Wieland or the Transformation by Charles Brockden Brown - HTML preview
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The following Work is delivered to the world as the first of a series of performances, which the favorable reception of this will induce the Writer to publish. His purpose is neither selfish nor temporary, but aims at the illustration of some important branches of the moral constitution of man. Whether this tale will be classed with the ordinary or frivolous sources of amusement, or be ranked with the few productions whose usefulness secures to them a lasting reputation, the reader must be permitted to decide.
The incidents related are extraordinary and rare. Some of them, perhaps, approach as nearly to the nature of miracles as can be done by that which is not truly miraculous. It is hoped that intelligent readers will not disapprove of the manner in which appearances are solved, but that the solution will be found to correspond with the known principles of human nature. The power which the principal person is said to possess can scarcely be denied to be real. It must be acknowledged to be extremely rare; but no fact, equally uncommon, is supported by the same strength of historical evidence.
Some readers may think the conduct of the younger Wieland impossible. In support of its possibility the Writer must appeal to Physicians and to men conversant with the latent springs and occasional perversions of the human mind. It will not be objected that the instances of similar delusion are rare, because it is the business of moral painters to exhibit their subject in its most instructive and memorable forms. If history furnishes one parallel fact, it is a sufficient vindication of the Writer; but most readers will probably recollect an authentic case, remarkably similar to that of Wieland.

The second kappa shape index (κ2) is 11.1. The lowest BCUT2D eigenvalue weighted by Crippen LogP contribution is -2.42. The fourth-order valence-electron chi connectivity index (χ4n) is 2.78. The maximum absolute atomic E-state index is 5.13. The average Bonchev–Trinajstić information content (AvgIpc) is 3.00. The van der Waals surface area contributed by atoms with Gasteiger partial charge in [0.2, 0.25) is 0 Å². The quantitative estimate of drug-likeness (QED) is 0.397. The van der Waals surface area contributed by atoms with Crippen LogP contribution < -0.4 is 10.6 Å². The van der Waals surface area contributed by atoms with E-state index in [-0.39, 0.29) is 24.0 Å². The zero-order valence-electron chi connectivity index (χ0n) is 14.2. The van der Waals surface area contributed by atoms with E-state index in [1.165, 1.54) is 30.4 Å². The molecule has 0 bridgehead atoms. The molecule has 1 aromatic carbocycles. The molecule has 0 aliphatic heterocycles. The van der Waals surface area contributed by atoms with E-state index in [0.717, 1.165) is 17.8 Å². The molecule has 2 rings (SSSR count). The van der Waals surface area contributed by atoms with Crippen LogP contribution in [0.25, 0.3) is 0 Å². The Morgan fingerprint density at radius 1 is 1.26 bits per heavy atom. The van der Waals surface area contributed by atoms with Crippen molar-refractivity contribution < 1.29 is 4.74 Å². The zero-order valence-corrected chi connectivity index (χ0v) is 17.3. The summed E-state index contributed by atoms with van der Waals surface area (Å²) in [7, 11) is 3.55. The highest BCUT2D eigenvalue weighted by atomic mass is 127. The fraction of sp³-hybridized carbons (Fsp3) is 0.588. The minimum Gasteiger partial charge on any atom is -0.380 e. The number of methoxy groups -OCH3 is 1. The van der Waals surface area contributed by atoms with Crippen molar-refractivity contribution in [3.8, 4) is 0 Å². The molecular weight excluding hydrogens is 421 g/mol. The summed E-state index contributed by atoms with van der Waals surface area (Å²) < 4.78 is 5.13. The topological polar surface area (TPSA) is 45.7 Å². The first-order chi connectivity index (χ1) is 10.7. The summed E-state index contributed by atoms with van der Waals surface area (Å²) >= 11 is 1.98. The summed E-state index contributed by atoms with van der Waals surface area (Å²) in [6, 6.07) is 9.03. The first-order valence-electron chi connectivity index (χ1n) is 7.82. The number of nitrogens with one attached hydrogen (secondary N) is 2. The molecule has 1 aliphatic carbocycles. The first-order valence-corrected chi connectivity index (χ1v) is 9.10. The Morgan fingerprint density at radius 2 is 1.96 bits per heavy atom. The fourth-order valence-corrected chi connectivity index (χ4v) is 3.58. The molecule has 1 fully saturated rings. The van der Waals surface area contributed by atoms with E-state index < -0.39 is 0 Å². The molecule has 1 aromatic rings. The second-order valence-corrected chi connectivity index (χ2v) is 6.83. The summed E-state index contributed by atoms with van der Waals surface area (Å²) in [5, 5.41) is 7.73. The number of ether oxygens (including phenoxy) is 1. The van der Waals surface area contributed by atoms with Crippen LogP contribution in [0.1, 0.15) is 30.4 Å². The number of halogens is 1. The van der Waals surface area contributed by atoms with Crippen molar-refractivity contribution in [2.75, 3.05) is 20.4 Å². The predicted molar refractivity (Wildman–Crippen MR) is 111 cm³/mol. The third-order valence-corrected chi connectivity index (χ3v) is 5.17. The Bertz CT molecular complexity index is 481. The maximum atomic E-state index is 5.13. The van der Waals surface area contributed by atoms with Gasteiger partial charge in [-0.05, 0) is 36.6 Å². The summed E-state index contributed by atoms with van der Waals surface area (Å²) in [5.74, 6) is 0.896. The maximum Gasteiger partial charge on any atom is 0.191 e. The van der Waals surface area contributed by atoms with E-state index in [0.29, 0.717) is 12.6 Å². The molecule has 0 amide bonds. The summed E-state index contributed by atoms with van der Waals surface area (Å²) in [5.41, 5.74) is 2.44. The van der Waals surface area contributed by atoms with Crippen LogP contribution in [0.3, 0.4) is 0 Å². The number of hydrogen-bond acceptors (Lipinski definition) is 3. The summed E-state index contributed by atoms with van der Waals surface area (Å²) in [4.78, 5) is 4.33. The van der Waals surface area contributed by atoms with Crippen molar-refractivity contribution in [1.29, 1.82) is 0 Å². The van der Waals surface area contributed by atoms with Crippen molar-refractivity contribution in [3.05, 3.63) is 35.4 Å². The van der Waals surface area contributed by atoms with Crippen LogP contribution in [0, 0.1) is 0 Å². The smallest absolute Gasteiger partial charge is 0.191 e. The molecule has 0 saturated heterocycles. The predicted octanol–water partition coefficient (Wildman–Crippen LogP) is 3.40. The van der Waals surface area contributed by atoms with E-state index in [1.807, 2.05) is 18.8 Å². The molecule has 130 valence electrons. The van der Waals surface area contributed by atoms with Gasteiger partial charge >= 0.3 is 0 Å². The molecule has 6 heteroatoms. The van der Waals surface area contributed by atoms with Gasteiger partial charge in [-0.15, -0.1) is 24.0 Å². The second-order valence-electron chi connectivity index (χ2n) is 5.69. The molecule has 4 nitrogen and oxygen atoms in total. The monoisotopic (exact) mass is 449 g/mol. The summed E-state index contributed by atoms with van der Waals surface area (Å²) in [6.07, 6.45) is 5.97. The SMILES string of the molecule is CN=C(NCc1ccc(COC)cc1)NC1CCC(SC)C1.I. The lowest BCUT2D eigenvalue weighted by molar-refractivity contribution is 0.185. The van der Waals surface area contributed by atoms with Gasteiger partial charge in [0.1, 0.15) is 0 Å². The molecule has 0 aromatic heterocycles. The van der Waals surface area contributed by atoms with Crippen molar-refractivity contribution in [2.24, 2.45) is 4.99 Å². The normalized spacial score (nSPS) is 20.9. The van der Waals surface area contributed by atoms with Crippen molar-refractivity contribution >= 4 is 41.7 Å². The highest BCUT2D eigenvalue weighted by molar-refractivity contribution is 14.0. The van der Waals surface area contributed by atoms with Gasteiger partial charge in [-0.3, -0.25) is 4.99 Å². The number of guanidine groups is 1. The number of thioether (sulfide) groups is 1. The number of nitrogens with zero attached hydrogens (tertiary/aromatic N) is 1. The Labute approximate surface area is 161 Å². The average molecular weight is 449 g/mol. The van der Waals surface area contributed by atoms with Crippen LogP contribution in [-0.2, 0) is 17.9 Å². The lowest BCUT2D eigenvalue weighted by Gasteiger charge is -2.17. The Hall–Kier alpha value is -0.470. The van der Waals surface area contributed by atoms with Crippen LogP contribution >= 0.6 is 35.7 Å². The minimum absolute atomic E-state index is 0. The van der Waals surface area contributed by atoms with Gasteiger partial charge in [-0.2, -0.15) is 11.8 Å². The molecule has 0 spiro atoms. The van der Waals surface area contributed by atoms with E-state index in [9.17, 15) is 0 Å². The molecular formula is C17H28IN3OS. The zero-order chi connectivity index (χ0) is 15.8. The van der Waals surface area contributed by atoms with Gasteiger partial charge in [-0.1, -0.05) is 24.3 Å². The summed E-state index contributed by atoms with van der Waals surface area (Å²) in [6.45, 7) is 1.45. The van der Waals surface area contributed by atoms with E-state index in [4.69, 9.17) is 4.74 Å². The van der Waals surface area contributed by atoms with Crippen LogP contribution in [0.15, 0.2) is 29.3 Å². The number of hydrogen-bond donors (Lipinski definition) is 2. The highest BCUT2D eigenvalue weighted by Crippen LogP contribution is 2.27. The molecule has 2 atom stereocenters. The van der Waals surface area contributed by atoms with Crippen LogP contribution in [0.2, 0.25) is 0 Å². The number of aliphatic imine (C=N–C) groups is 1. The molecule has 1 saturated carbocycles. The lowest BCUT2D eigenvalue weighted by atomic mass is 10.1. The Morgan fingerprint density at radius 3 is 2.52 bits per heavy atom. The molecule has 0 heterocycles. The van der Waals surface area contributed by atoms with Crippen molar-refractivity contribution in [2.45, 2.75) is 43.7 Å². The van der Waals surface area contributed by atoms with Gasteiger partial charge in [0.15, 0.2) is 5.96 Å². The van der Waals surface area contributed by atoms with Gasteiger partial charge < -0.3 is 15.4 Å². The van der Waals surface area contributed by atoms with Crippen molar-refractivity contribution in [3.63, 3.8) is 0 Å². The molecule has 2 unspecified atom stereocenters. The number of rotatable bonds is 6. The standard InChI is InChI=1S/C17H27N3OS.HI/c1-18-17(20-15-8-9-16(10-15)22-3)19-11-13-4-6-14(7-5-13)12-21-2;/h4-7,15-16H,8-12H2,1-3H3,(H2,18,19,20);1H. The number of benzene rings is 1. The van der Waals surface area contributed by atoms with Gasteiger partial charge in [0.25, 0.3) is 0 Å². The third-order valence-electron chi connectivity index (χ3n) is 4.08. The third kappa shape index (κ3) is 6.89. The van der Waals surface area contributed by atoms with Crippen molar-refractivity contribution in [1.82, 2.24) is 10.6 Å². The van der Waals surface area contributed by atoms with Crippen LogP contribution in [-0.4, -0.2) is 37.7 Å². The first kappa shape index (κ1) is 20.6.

It will be necessary to add, that this narrative is addressed, in an epistolary form, by the Lady whose story it contains, to a small number of friends, whose curiosity, with regard to it, had been greatly awakened. It may likewise be mentioned, that these events took place between the conclusion of the French and the beginning of the revolutionary war. The memoirs of Carwin, alluded to at the conclusion of the work, will be published or suppressed according to the reception which is given to the present attempt.
C. B. B.
September 3, 1798.